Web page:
Grown men cried. Strangers embraced. Groups all around the country spontaneously joined to sing “The Star Spangled Banner” and “God Bless America”. All because a group of American amateurs and college students had felled the invincible Soviet hockey machine.
Invincible they certainly seemed. After all, the Soviets had gone 5-3-1 against NHL teams in exhibitions. And in an exhibition in Madison Square Garden, they’d beaten Team USA 10-3.
But the USA squad tied a talented Sweden in its very first game, and gained invaluable confidence. It then stunned heavily favored Czechoslovakia before also beating Norway, Romania, and West Germany. The team took a 4-0-1 record, and undeniable momentum, into the match with the powerful Soviets.
Two movies detail what happened next – Miracle on Ice (1981) and Miracle (2004). Team USA got behind, 1-0 and then 2-1. But they continued to fight back. Goalie Jim Craig played the game of his life. Then, with one second remaining in the opening period, Mark Johnson scored to even the game at 2-2. There’s no underestimating what that goal did for the young Americans’ confidence. Only the Soviets scored in the second period, and the USA entered the final 20 minutes down 3-2.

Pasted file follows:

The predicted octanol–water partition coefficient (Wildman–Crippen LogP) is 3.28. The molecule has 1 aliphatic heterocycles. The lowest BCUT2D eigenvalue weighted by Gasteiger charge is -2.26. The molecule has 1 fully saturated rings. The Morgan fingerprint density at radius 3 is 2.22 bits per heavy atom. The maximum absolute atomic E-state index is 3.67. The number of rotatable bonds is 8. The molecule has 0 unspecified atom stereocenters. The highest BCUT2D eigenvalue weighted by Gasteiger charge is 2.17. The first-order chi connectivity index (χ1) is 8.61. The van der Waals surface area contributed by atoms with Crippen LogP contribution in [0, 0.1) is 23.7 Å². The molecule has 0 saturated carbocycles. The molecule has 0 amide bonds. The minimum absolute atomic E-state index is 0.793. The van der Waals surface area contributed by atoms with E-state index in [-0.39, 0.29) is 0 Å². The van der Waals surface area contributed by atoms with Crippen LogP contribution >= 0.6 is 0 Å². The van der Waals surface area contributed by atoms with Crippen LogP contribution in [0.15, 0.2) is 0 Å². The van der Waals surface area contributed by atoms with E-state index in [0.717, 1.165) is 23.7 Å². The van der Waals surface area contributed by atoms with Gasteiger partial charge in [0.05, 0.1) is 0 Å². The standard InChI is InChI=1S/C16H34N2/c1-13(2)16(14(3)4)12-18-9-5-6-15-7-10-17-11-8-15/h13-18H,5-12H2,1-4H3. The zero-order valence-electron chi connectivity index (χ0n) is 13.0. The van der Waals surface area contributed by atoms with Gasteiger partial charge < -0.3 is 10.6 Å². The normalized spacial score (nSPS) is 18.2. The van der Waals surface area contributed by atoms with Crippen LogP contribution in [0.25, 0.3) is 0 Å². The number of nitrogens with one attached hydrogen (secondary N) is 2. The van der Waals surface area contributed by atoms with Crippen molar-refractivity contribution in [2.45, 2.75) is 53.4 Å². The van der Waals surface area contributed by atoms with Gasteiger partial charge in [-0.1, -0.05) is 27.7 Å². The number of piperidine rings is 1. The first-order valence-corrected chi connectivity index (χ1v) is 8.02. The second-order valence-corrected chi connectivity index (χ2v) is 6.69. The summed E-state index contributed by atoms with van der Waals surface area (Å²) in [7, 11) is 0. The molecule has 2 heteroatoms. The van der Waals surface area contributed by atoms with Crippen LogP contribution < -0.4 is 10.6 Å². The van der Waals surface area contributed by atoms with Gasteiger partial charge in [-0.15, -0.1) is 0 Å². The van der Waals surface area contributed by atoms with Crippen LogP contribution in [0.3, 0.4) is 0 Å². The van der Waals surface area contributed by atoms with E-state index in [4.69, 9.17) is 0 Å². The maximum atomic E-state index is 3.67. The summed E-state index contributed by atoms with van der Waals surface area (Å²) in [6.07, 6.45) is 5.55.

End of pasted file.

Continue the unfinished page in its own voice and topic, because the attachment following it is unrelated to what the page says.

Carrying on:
But then Mark Johnson scored again, bringing the Americans even. And in the goal everyone remembers, team captain Mike Eruzione scored to give Team USA the lead with exactly ten minutes remaining. Craig kept making saves, his teammates kept the Soviets at bay, until there were eleven seconds remaining. Let’s let Al Michaels take over now:
“Eleven seconds, you’ve got ten seconds, the countdown going on right now! Morrow, up to Silk. Five seconds left in the game. Do you believe in miracles? YES!”
Often forgotten is the fact that this game was not for the goal medal. The young Americans had to regroup after their euphoric victory and defeat Finland two days later.
Here’s what USA Hockey executive director Dave Ogrean said about the victory: “It’s the most transcending moment in the history of our sport in this country. For people who were born between 1945 and 1955, they know where they were when John Kennedy was shot, when man walked on the moon, and when the USA beat the Soviet Union in Lake Placid.”